Sept. 26 Attack on Saturday, in Arish killed 2 of #Egypt‘s soldiers and injured 16 – roadside bomb #Sinai

Sept. 25 Nine militants killed in Zaidiya in exchange of fire with security.

They were thought to be Muslim Brotherhood members The NYT article sayd killed for connection to the attack on the Italian consulate & seems to imply they weren’t.

Sept. 23 Sinai’s Bedouin Jerken Band plays jerry cans left in the desert

Sept. 23 #Egypt‘s army seized weapons & explosives in #Giza & #Arish #counterterrorism

Sept. 23 Clashes between Egypt’s security forces and Islamist supporters in Alexandria following Eid prayers

Sept. 23 Prosecutors investigated those who were plotting to smuggle Pres. Morsi from Bourj al-Arab prison.

Sept. 23 Al Jazeera journalists were among 100 other prisoners released or released and pardoned for the Eid al-Adha

Sept. 22 Five tons of marijuana seized at Hurghada


Sept. 22 Egypt detains Khaled al-Beltagy, age 16, son of imprisoned leader Muhammad al-Beltagy

Sept. 22 Egypt has demolished 3,255 homes in the Sinai for the buffer zone according to Human Rights Watch and not given notice or reparations.

Sept 21 46 alleged Muslim Brotherhood members arrested in Egypt

Sept. 21 Egypt’s Cabinet of Ministers issued a comprehensive statement on the plan to battle terrorism in the Sinai:

Sept. 20 A bomb explodes outside the Foreign Ministry Office in Mohandesin.

Sept. 20 Pro-Muslim Brotherood figure Sharaby, (hosted by State Dept. in January and who spoke at UC Berkeley) calls on NY followers to “siege” Sisi’s hotel during UNGA visit

Sept. 20 Bio of Egypt’s new prosecutor-general Nabil Sadek

Sept. 19 #Egypt Brigadier General killed overnight in North #Sinai city of al-Arish; two others killed in IED explosion via @AssetSource

Sept. 19 IS in Sinai released a statement urging tribes to fight the army. Via Ashw_s6 – account suspended.  The statement “To the Defiant Tribes of the Sinai” is available here:

Sept. 18 A number of top al-Qaeda figures were released as part of a prisoner exchange with Iran. An Iranian kidnapped in Yemen was released for these figures which include Egyptians, Seif al-Adel, Abu Kair al-Masri and Abdullah Ahmad Abdullah and several Jordanians.

Sept. 18 #IS#Sinai published wrap of attacks in #Egypt during previoua Islamic month. Still no mention of Sep 3 IED incidents with #MFO.

Source @ZLGold.

Sept. 18 Mexico demands compensation for the Mexican tourists killed in an Egyptian military strike in the desert.

Sept. 16 145 prison inmates to be released in #Egypt for the #EidAlAdha

Sept. 16 55 militants and 2 soliders killed in ongoing Operation Martyrs’ Right in #Sinai accrdg to authorities #Egypt

Sept. 11 – unverified claims by ISIS that it targeted vehicle using advanced missiles (but others say car bomb/IED)

Sept. 11 – Militants in northern Sinai attacked civilians killing a woman & child   however same incident is reported as shelling of house kills a woman and “probably by Army” via @BigPharoah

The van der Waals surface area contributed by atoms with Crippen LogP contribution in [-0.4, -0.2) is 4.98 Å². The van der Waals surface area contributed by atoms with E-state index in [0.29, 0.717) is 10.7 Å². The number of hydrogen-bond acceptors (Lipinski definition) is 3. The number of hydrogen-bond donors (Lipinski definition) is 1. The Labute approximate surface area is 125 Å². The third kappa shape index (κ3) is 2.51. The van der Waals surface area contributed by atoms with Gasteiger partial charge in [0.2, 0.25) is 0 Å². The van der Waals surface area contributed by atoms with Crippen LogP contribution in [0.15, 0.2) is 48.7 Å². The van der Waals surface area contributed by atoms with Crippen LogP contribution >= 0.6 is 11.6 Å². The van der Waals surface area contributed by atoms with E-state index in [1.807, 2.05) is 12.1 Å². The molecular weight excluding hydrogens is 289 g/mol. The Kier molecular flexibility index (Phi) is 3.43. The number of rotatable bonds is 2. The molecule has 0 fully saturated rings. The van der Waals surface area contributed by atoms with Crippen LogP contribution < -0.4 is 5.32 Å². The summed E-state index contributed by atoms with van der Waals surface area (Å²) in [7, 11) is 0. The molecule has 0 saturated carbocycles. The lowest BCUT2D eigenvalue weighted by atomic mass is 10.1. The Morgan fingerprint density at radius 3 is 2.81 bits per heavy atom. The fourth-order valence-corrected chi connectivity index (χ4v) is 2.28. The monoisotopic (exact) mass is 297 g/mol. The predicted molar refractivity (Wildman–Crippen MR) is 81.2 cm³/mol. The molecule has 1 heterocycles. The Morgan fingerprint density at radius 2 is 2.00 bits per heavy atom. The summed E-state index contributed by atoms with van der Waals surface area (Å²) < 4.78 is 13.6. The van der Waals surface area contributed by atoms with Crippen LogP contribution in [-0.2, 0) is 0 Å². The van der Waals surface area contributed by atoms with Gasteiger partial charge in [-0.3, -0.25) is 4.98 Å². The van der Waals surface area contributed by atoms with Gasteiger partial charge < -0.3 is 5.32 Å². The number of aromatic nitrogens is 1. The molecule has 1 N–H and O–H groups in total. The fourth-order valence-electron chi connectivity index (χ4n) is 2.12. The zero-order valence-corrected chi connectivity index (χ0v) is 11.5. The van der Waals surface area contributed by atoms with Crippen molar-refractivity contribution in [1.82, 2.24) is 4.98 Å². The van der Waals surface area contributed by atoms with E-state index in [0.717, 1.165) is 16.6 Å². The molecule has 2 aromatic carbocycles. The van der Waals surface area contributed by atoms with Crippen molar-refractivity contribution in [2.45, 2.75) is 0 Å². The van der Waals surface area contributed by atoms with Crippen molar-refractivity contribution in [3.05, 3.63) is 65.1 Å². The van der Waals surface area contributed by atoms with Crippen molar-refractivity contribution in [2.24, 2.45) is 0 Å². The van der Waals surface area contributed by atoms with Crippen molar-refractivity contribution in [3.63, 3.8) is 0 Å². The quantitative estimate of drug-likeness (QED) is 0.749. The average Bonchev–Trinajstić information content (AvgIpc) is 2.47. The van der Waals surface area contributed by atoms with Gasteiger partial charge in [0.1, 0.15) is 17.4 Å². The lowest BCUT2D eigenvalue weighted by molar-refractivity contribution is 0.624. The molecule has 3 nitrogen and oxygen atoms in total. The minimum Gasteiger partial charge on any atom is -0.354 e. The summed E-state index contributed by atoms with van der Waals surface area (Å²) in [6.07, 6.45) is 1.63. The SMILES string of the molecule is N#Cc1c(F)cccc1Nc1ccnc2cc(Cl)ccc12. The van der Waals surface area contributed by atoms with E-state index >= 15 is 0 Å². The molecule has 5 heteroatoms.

Sept. 10 Local leader of Brotherhood’s FJP Youth Wing for Beni Suef shot dead by Egyptian police during arrest raid. Via @AssetSourceApp

Sept 10 Anti-tank & helicopter weapons acquired by #WilayatSinai – photos #Egypt #Sinai

Sept. 10 US to send an additional 75 troops to increase protection of MFO in #Sinai

Sept. 9 30 ABM militants killed, 41 captured, 3 Explosives warehouses destroyed in #Egypt army’s “Martyr Right” mil. Op in Shk Zwayed, Arish&Rafah source Hassan Sari

Sept. 9 #ISIS Terror Group Release Photos Claims Anti-Tank & Anti-Aircraft Training Courses In #Sinai (see TL)

Sept 9 More photos from Wilayat Sinai posted as Daily Life of the Mujahid

Sept 8 Egypt’s spokesman told Reuters that Egyptian troops would arrive in Yemen today.

Sept. 8 The Egyptian army announced that it had begun a major anti-militant operation “Martyrs’  “ in the north Sinai on Monday and killed 29 militants. 2 soldiers were killed.

Sept. 7 57 additional NGOs have been closed for ties with the Muslim Brotherhood

Sept. 6 The 3rd field Army Commander meets with elders of the tribes in South #Sinai.

Sept 5 Egyptian military said it had prevented the illegal immigration of 228 people – refugees

Sept. 4 On the 6 peacekeepers injured –

Sept. 4 Egypt gas pipeline bombed again last night in the northern Sinai.

Sept. 3 Six peacekeepers injured in 2 IED explosions #Sinai – 4 are Americans.  #Egypt

Sept 3 #3 terrorists killed in Sheikh Zwayed: Spokesman

Sept. 3 Article claims terrorism is spreading across Egypt https//

Sept. 2   Two IEDs exploded inside a shop reportedly belonging to a Coptic Christian in Qena, southern #Egypt

Sept. 1 Suicide bombing in al-Arish city was thwarted and the militant was killed.

Sept. 1 Video released from Wilayat Sinai (in my twitter feed)

Aug 31 #Breaking Egypt foils car bomb attack likely targeting police station in al-Arish, Sinai (via @AssetSourceApp

Aug 31 An Ansar Bayt al-Maqdis member, Ahmad Abdul Hakim of Zawya al-Hamra was killed in Cairo

Aug 31 Egypt begins building fish farms on the Gaza border – further discouraging the building of smuggling tunnels

Aug 29 How Wilayat Sinai operates via other groups within mainland Egypt

Aug. 28 Two killed in clashes with security forces in Fayoum

Aug. 28 A policeman returning from work shot and killed in Sohag

Aug 28   12 defendents given preliminary death sentences for crimes (also recruitment) for Wilayat Sinai by an Egyptian court. Six are being tried in abstentia.

Aug 27 Those involved in attack on tourist bus near #Karnak #Luxor site referred to military court #Egypt